Images courtesy of Park Hyatt
Park Hyatt Vienna, Am Hof 2, 1010 Vienna; rooms from €450; see more
The Ritz Carlton
Stay for: Great location right next to Vienna City Park. It boasts the only luxury Club Lounge in Vienna, with handsome, contemporary interiors.
In a city known for its beauty and culture, The Ritz-Carlton Vienna stands apart for its elevated approach to both. Here guests will encounter contemporary amenities, farm-to-table dining and spa treatments utilizing organic ingredients within the four 19th-century palaces that the hotel now calls home. Located in downtown Vienna on the iconic Ringstrasse and adjacent to the Stadtpark, the luxury hotel features: a range of spacious and contemporary rooms to suit all tastes, The Ritz-Carlton Club Lounge with seventh-floor views, daily culinary presentations and personalized service and a state-of-the-art fitness centre with an 18-meter indoor pool with underwater music.
Images courtesy of The Ritz Carlton
The Ritz-Carlton, Schubertring 5-7 1010 Vienna; rooms from €340; see more
Palais Hansen Kempinski Vienna
Stay for: apfelstrudel in the opulent lounge-lobby; the wide range of restaurants and bars and quiet location.
Palais Hansen Kempinski is located in a central yet quiet part of Vienna, within walking distance of notable sights including the Burgtheater, St. Stephen's Cathedral, the Parliament building and Rathausplatz square. The heritage-listed Palais, which is named after one of its architects, Theophil Edvard Hansen (mastermind behind Parliament and the ancient Stock Building, among others), dates back to the late 1800s when it opened for the World Exhibition in 1873. Today, it forms part of Europe's oldest luxury hotel group: Kempinski. Enjoy a meal in the Michelin-starred Edvard restaurant or head to its younger sibling Die Küche, which has a glass atrium and striking vertical garden. The hotel is the perfect example of how history and modernity can coincide quite gracefully, much like the very city itself.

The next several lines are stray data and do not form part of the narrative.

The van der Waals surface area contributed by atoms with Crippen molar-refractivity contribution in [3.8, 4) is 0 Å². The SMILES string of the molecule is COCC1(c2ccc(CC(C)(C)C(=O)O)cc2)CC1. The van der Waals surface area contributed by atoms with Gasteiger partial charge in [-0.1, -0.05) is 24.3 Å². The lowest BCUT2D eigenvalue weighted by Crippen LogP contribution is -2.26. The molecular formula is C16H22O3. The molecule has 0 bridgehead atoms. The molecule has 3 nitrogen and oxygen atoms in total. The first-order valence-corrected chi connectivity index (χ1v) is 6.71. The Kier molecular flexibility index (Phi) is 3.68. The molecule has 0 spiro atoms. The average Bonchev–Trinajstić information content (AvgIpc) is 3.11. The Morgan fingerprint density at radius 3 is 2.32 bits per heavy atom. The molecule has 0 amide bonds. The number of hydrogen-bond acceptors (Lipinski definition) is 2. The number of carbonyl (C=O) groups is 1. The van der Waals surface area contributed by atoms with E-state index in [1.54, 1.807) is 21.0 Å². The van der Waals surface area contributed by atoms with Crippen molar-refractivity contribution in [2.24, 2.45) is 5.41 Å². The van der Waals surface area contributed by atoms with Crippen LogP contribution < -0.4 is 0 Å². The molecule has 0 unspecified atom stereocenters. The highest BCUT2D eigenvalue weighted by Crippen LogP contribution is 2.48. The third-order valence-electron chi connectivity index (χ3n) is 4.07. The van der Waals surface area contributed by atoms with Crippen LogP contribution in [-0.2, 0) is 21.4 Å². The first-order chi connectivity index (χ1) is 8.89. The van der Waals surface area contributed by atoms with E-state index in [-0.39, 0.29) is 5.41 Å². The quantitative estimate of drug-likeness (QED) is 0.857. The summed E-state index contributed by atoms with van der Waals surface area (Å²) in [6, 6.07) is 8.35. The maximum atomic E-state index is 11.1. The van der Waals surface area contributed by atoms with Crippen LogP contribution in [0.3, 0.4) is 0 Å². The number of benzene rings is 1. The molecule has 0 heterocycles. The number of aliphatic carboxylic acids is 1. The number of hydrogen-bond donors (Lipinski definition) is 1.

Images courtesy of Palais Hansen Kempinski
Palais Hansen Kempinski Vienna, Schottenring 24, 1010 Vienna; rooms from €355; see more
Andaz Vienna Am Belvedere
Stay for: if you like your hotels split-new, Andaz Vienna opened in April 2019 and features a rooftop bar and holistic spa
Those who prefer to stay in a more modern hotel, look no further than Andaz Vienna. Calling itself an 'upscale design and lifestyle hotel', the dynamic side of the city is revealed through the sky-high rooms of the glass-clad building (part-designed by Renzo Piano), which is located right next to Vienna's Modern Art Museum. The hotel is comprised of two separate buildings connected by interwoven bridges, sharing a spacious lobby lounge on the ground floor. Integrating exquisite design and art, Andaz Vienna Am Belvedere immerses guests in the history and allure of Vienna. Choose between a selection of suites or rooms, and enjoy access to numerous amenities including a 24-hour fitness centre, cosseting spa and chic rooftop bar, with impressive views overlooking Vienna.
Images courtesy of Andaz Vienna
Andaz Vienna Am Belvedere, Arsenalstraße 10, 1100 Vienna; rooms from €250 see more
Hotel Das Triest
Stay for: if you have an aesthete's eye for detail and appreciate minimalism
The original design hotel of Vienna opened its doors to the public back in 1995. With an interior reworked by Sir Terence Conran combining imperial elegance and modern sober lines, the hotel forms part of the Design Hotels group as a result of its unique aesthetic DNA. Cross-vaulted rooms give the building a distinctive flair, harkening back to its history as a coach station whilst interiors are tastefully decorated with furnishings from B&B Italia, Casa Milano and Conran himself. Located away from the moneyed, classical atmosphere of the city centre, Wieden has plenty to offer from the contemporary Viennese scene. Take for example the bohemian enclave around Operngasse where you can find everything from vintage wear to 1950s furniture. Then there’s the area’s celebrated Naschmarkt, a 400-year-old market running 1.5 kilometers and offering everything from specialist teas, Alpine cheese to Mediterranean and Middle Eastern delicacies.
Images courtesy of Hotel Das Triest
Hotel Das Triest, Wiedner Hauptstraße 12, 1040 Vienna; from €154; see more